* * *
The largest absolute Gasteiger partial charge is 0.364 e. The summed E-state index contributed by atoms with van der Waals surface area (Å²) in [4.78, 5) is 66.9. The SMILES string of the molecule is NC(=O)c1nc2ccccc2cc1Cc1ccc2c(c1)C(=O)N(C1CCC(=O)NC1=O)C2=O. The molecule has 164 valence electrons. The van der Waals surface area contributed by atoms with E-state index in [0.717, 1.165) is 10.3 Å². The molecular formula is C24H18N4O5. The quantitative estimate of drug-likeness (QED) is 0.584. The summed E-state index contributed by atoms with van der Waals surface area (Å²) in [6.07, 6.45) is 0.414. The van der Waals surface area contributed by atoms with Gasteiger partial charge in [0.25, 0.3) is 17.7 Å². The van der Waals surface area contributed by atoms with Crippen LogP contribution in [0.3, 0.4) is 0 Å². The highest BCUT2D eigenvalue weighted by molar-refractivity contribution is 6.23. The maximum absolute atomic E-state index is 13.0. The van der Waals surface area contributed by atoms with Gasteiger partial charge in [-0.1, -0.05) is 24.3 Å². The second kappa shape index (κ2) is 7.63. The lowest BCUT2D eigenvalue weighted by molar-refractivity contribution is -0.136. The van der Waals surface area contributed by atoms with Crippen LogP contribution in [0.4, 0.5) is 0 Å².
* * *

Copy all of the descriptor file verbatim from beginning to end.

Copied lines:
The largest absolute Gasteiger partial charge is 0.364 e. The summed E-state index contributed by atoms with van der Waals surface area (Å²) in [4.78, 5) is 66.9. The SMILES string of the molecule is NC(=O)c1nc2ccccc2cc1Cc1ccc2c(c1)C(=O)N(C1CCC(=O)NC1=O)C2=O. The molecule has 164 valence electrons. The van der Waals surface area contributed by atoms with E-state index in [0.717, 1.165) is 10.3 Å². The molecular formula is C24H18N4O5. The quantitative estimate of drug-likeness (QED) is 0.584. The summed E-state index contributed by atoms with van der Waals surface area (Å²) in [6.07, 6.45) is 0.414. The van der Waals surface area contributed by atoms with Gasteiger partial charge in [0.25, 0.3) is 17.7 Å². The van der Waals surface area contributed by atoms with Crippen LogP contribution in [0.3, 0.4) is 0 Å². The highest BCUT2D eigenvalue weighted by molar-refractivity contribution is 6.23. The maximum absolute atomic E-state index is 13.0. The van der Waals surface area contributed by atoms with Gasteiger partial charge in [-0.1, -0.05) is 24.3 Å². The second kappa shape index (κ2) is 7.63. The lowest BCUT2D eigenvalue weighted by molar-refractivity contribution is -0.136. The van der Waals surface area contributed by atoms with Crippen LogP contribution in [0.4, 0.5) is 0 Å².